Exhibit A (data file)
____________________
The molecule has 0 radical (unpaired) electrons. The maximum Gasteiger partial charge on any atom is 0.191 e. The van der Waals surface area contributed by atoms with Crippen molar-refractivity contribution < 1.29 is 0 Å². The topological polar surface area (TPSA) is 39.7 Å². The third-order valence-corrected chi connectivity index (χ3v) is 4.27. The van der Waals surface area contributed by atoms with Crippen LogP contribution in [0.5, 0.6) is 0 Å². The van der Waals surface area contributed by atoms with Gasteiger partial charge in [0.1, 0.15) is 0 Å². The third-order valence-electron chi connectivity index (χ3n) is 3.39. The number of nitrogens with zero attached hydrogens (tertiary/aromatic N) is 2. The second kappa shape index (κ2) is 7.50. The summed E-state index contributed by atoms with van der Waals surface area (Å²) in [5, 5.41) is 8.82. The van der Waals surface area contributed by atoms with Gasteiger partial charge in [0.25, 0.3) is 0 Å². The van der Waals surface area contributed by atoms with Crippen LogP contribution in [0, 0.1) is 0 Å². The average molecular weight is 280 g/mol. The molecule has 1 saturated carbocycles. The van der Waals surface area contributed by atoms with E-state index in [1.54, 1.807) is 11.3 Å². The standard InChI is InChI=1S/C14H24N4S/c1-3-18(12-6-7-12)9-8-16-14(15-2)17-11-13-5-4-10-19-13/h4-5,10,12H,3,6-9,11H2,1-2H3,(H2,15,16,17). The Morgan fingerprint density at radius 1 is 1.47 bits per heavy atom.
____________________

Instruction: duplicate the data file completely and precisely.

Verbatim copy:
The molecule has 0 radical (unpaired) electrons. The maximum Gasteiger partial charge on any atom is 0.191 e. The van der Waals surface area contributed by atoms with Crippen molar-refractivity contribution < 1.29 is 0 Å². The topological polar surface area (TPSA) is 39.7 Å². The third-order valence-corrected chi connectivity index (χ3v) is 4.27. The van der Waals surface area contributed by atoms with Crippen LogP contribution in [0.5, 0.6) is 0 Å². The van der Waals surface area contributed by atoms with Gasteiger partial charge in [0.1, 0.15) is 0 Å². The third-order valence-electron chi connectivity index (χ3n) is 3.39. The number of nitrogens with zero attached hydrogens (tertiary/aromatic N) is 2. The second kappa shape index (κ2) is 7.50. The summed E-state index contributed by atoms with van der Waals surface area (Å²) in [5, 5.41) is 8.82. The van der Waals surface area contributed by atoms with Gasteiger partial charge in [0.25, 0.3) is 0 Å². The van der Waals surface area contributed by atoms with Crippen LogP contribution in [0, 0.1) is 0 Å². The average molecular weight is 280 g/mol. The molecule has 1 saturated carbocycles. The van der Waals surface area contributed by atoms with E-state index in [1.54, 1.807) is 11.3 Å². The standard InChI is InChI=1S/C14H24N4S/c1-3-18(12-6-7-12)9-8-16-14(15-2)17-11-13-5-4-10-19-13/h4-5,10,12H,3,6-9,11H2,1-2H3,(H2,15,16,17). The Morgan fingerprint density at radius 1 is 1.47 bits per heavy atom.